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if statement error handling

himacs
Super Advisor

if statement error handling

count=`ps -ef | grep LIST_8i | grep -v grep|wc -l`
pid=`ps -ef|grep LIST_8i|grep -v grep|awk '{print $2}'`
if [ $count = 1 ]
then
lsnrctl stop LIST_8i >> ${log}
sleep 5
lsnrctl start LIST_8i >> ${log}
else
echo " "
lsnrctl start LIST_8i >> ${log}
fi 2>&1


The script  restarts listener if count is equal to 1.

This script fails when 'lsnrctl stop LIST_8i ' code aborts due to some tns adapter error.
In this scenario i had to use kill -9 <pid>.


Now i want modify script like when 'lsnrctl stop LIST_8i ' fails and kill -9 <pid> works.

Please guide me how i can achieve this.

Regards
himacs

 

5 REPLIES
Highlighted
James R. Ferguson
Acclaimed Contributor

Re: if statement error handling

Hi:

 

First, avoid matching what you don't want to match by using the UNIX95 (XPG4) 'ps' behavior.  You can redirect both STDOUT and STDERR to your ${log} once with an 'exec'.

 

# cat ./dolistener
#!/bin/sh
MYPROC=LIST_8i
PID=$(UNIX95= ps -C -o pid= ${MYPROC})
exec 2>&1 >> ${log} #...redirect STDOUT & STDERR to ${log}
if [ -z ${PID} ]; then #...nothing found...
    lsnrctl start ${MYPROC}
    exit 0
fi
lsnrctl stop ${MYPROC}
if [ $? ] -ne 0; then
    kill -9 ${PID}
    exit 1
fi
sleep 5
lsnrctl start ${MYPROC}
exit $?

 The use of UNIX95 is confined to the 'ps' command.  This is done by writing 'UNIX95=' followed immediately by whitespace; followed by the command whose behavior we want to alter.  The '-C' option of 'ps' matches a process's basename.  You may need to change the MYPROC value to match.

 

The '-o pid=' says to return the PID of any process(es) found.  The '=' notation says to suppress the header line that would otherwise appear.

 

Regards!

 

...JRF...

Dennis Handly
Acclaimed Contributor

Re: if statement error handling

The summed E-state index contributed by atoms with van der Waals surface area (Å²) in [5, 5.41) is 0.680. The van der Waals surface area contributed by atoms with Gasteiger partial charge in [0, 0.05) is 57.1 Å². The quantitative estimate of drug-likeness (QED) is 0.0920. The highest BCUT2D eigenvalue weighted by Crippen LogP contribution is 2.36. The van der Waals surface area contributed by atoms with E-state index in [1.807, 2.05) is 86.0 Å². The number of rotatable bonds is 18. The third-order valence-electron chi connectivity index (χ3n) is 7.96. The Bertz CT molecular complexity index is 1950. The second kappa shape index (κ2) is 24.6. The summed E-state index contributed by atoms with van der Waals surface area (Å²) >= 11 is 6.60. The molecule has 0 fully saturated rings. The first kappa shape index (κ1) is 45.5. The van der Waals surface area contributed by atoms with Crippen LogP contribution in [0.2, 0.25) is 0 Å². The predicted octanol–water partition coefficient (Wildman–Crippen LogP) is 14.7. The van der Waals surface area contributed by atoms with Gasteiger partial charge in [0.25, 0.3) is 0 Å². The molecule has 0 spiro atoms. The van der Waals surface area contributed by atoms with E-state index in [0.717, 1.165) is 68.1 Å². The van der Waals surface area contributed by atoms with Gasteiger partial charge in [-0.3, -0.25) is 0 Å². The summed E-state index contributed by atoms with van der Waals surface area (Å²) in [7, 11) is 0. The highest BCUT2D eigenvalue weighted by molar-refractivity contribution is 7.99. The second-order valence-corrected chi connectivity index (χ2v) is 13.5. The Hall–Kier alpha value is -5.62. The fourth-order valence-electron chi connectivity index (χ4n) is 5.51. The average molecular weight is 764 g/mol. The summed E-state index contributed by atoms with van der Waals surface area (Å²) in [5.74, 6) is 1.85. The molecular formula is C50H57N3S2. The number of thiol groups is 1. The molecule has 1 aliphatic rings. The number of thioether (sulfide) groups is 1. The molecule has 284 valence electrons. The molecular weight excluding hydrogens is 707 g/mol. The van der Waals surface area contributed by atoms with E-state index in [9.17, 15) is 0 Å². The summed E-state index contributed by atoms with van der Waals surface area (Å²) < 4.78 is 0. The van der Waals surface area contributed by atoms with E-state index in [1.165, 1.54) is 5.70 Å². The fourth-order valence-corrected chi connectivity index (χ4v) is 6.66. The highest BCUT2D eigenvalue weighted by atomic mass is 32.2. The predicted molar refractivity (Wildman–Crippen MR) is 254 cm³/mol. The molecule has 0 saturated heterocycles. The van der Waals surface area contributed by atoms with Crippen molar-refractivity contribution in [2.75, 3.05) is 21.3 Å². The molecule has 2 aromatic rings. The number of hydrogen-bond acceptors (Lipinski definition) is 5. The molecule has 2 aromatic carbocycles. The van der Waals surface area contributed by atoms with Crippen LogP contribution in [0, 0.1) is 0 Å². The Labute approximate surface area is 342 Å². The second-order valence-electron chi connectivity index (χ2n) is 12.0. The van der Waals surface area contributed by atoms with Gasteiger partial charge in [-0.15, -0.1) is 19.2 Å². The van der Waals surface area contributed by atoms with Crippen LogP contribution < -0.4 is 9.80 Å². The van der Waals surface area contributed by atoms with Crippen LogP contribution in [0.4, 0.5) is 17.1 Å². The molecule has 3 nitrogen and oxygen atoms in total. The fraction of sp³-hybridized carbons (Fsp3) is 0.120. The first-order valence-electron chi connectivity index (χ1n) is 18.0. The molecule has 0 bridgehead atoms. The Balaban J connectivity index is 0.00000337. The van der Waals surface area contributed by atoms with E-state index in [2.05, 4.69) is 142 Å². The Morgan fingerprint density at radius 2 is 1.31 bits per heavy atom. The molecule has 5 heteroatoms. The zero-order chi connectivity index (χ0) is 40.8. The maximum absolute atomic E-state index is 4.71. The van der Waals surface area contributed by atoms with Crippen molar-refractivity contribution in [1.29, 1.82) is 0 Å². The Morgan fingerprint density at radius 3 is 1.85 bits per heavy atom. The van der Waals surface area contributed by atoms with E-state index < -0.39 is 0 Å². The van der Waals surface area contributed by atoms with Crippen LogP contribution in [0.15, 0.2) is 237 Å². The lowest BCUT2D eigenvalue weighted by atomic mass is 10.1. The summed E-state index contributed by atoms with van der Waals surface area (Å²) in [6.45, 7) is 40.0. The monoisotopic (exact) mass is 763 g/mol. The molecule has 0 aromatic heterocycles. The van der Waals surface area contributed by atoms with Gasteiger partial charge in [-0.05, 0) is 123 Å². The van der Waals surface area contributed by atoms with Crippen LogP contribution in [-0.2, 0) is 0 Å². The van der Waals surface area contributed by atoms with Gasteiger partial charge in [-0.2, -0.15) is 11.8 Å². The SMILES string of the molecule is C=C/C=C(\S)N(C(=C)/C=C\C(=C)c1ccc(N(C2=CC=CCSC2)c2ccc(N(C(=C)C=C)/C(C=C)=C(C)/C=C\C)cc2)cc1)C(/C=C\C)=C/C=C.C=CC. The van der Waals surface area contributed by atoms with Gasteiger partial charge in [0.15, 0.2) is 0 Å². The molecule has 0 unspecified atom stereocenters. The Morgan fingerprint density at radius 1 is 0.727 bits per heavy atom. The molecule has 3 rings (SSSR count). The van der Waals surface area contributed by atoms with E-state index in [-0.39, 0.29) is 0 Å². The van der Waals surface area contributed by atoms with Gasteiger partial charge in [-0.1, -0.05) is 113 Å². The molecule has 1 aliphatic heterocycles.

>avoid matching what you don't want to match by using the UNIX95 (XPG4) 'ps' behavior.

 

You have a few typos and improvements that you can go back and edit:

>PID=$(UNIX95= ps -C -o pid= ${MYPROC})

 

PID=$(UNIX95=EXTENDED_PS ps -C ${MYPROC} -opid=)

 

>if [ $? ] -ne 0; then

 

if [ $? -ne 0 ]; then

 

>You can redirect both STDOUT and STDERR to your ${log} once with an 'exec'.

 

I think your order should be:

exec >> ${log} 2>&1 #... redirect STDOUT & STDERR to ${log}
James R. Ferguson
Acclaimed Contributor

Re: if statement error handling

Hi (again):

 

> Dennis: You have a few typos and improvements that you can go back and edit:

 

So you play golf? :-)  Yes, I could shorten any of the '-o' +name toggles to drop the space.

 

You are correct, of course on the test for the return value and on the 'exec'.  Aside from a quick syntax check (which didn't detect the wrongly written test, the code was "ok".

 

As for the UNIX95= versus UNIX95=EXTENDED_PS or UNIX95=whatever the reader should see our exchanges in this thread:

 

http://h30499.www3.hp.com/t5/System-Administration/ps-ef-appname-grep-v-grep-How-to-avoid-grep-v-grep-quot/m-p/4282537#M335670

 

I agree that your EXTENDED_PS highlights the intention, though if a semicolon is inadvertantly added, then the setting persists for more than the intended command line.

 

Regards!

 

...JRF...

Dennis Handly
Acclaimed Contributor

Re: if statement error handling

>Aside from a quick syntax check (which didn't detect the wrongly written test, the code was "ok".

 

You failed the ps(1) semantic check.  The "-C" and its parm were separated by the -o.

The other changes were the improvements. ;-)

James R. Ferguson
Acclaimed Contributor

Re: if statement error handling


Dennis Handly wrote:

You failed the ps(1) semantic check.  The "-C" and its parm were separated by the -o.

The other changes were the improvements. ;-)


Oops!  Thanks.  ENOCOFFEE ...or not enough, clearly :-)

 

So for clarity, we have:

 

#!/bin/sh
MYPROC=LIST_8i
PID=$(UNIX95=EXTENDED_PS ps -C ${MYPROC} -opid=)
exec >> ${log} 2>&1 #...redirect STDOUT & STDERR to ${log}
if [ -z ${PID} ]; then #...nothing found...
    lsnrctl start ${MYPROC}
    exit 0
fi
lsnrctl stop ${MYPROC}
if [ $? -ne 0 ]; then
    kill -9 ${PID}
    exit 1
fi
sleep 5
lsnrctl start ${MYPROC}
exit $?

And in deference to you, I even used EXTENDED_PS ;-)

 

Regards!

 

...JRF...